Thirty years ago sailors were scooping up Lord Nelson sailboats, designed by Tommy Chen and with an interior refined with the help of Loren Hart; familiar names to owners of Lord Nelson Victory Tugs. Tommy had been building Hans Christian sailboats at his Hai-O shipyard in Taiwan and saw room for improvement.

Loren Hart at the 1984 Annapolis Boat Show

Loren Hart, as the National Distributor for Hans Christian, frequently visited Tommy's yard. The two discovered they had similar design ideas. Over the next few years they collaborated and built 77 Lord Nelson sailboats and 82 Victory Tugs.

In 1992, Lord Nelson 41 owner Peter Rossi formed the Lord Nelson Owner's Association, an informal group of owners of Lord Nelson boats, both sail and tug. He published a newsletter called The Admiral's Log, which sadly, lasted only four years. But, it facilitated a valuable collection of owner data. Thank you, Peter!

Fast forward to 1999 when Tom Blackwood, LNVT enthusiast, formed the Lord Nelson Victory Tug Owners' Association, and began publication of the newsletter Tuggers. This also launched the effort to  compile a roster of tug owners. Issues asked readers to "Be on the Lookout" for tugs, and to spread the word for the search.

Today, twenty-five years later, Tuggers has just published its 60th issue. And the search for tugs was completed a few years ago. The list and details of each are found on this website under "Fleet."

BUT, the same can't be said for the Lord Nelson sailboats. 

Betty Minson on her 41LN built for Loren and Lani Hart. 
Serendipitous events in July 2014 have spawned the revival of the Lord Nelson Owner's Association. Peter Rossi has resumed the helm of "The Admiral's Log".

There is an official LNOA website:

The hunt is on to locate all 35LNs and 41LNs. This is a word of mouth effort. Please email your sitings to Betty Minson:

Tuesday, August 5, 2014

A Lesson on Engine Oil Level for the Cummins (Tuggers Vol. 60)

By Allan Seymour, Sally W #42

 For the past five years, I have been filling the Cummins engine with the recommended ten quarts. After every ten to fifteen hours though, it appears that the engine is using oil because the level drops one quart. I routinely top it up, and repeat the process.

According to Tony at Seaboard Marine,, the B-Series Cummins uses a very shallow marine oil pan. It's best to run it on the low side of the dipstick, which equals nine quarts, rather than ten quarts high. Tony recommends this practice to keep oil "whipping" to a minimum.

This year I decided to follow his suggestion, and have seen no oil consumption in 70 hours. It appears that nine quarts is sufficient for our tugs' Cummins engines.

Mama Mia! 49#9's Diary from Greece (Tuggers Vol. 60)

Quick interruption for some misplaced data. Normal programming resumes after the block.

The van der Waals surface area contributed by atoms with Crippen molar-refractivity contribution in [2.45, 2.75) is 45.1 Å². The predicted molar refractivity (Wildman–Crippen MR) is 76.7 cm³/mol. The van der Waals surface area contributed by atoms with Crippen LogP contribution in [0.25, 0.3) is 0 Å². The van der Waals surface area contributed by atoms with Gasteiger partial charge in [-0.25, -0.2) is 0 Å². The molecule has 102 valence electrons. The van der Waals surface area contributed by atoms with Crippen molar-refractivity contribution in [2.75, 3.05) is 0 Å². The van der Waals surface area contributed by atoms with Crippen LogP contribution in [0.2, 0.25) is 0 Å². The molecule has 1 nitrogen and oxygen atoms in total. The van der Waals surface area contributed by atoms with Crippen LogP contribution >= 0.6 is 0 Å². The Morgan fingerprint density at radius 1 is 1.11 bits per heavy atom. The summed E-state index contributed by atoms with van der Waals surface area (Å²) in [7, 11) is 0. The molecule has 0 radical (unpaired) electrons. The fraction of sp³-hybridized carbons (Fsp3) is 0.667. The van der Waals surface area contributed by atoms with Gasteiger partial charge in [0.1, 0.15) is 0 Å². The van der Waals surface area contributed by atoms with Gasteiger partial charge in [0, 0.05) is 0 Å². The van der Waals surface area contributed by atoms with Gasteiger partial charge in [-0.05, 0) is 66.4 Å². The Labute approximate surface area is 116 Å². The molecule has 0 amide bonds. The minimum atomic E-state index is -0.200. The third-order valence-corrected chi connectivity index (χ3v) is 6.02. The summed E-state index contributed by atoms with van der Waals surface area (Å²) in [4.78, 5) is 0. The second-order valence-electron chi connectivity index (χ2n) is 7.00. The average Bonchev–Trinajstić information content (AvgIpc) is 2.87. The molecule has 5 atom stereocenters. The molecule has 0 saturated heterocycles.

Ken & Madeline Bertig

By Madeline Bartig, Mamma Mia! #49/9
(Excerpted from FaceBook postings)

May 17, 2014: Two weeks in Greece and loving every minute.  I'm excited to see all my hoped for boat projects actually becoming a reality. We are having a very comfortable and relaxing time in our beautiful little boat yard. It really isn't what one would expect of a boat yard.   Partheni, Greece is very clean, quiet, picturesque with awesome views of the water.  There are goats and sheep on the hill sides, one small plane landing daily at the tiny airport and great cruising friends also working on their boats. 

May 30, 2014:  Well Mamma Mia! is good to go….still need fuel, water, food supplies, and of course, going to the port Police (Coast Guard ) and getting our boat logs out of hock, paying our taxes and filing a proposed trip destination.  Figghua Gioya, our awesome dinghy is all cleaned and ready for the adventure to begin.  Ken and I sit nightly talking about which islands to revisit and which new ones look interesting. Do we go north or south or east to Turkey?

Paneotis & Madeline
June 9, 2014:  On the day before splashing Mamma Mia! The boat next to ours in the boat yard belongs to Paneotis. The Greek flag on his boat was all in tatters, to show our appreciation for all his help and kindnesses, we bought him a new flag as our going away present.  Well this morning, knowing we were launching, he came early with a going away gift for us, a potted plant and dried herbs from his garden. It was such an unexpected surprise for me, especially since I had a gift for him also. Funny how people work, isn't it? When you know you are both on the same page and neither one speaks the other's language. I suspect kindness and friendship have a universal language all their own. Kalinita!

July 9, 2014:  As Mamma Mia! peeked her bow out of Lakki harbor, we were given a great surprise - there heading towards us was HERA and our dearest friends from Norway, Sally and Helge. We spoke by radio and readjusted our plans yet again…now both boats are heading to Emborios, Kalymnos. An unexpected day to play with friends. Emborios and Pirates Cove is where we had a bad experience 2 years ago, both Ken and I were injured. Returning to this spot is a very good healing process. Time for me to get back on the horse, as they say. 

Mamma Mia! at anchor
July 28, 2014:  Planned activities of the day are to trek up the mountain by car and then hike 300 arduous meters to the top to visit the castle. We did this once before, a few years back. It's a spectacular view with a castle in ruins, making it all the more fun to probe and explore.  Unfortunately, the trek to the castle was canceled due to circumstances beyond our control.  The afternoon did have its moments that we call "dock drama." Sudden severe wind gusts made docking very difficult. One sailboat in particular had numerous problems setting their anchor and backing in. After 6 tries, they gave up and decided to bring their boat to our side of the dock next to Mamma Mia!  Now the fun began. It was horrendous and I'm glad we were on hand and not up at the castle.  Once again they aborted this attempt.  They gunned the engine pulling out from beside us, crushing our dinghy and missing our port side by a hair.  They finally got clear of all boats and docked along side the ferry dock. Whew!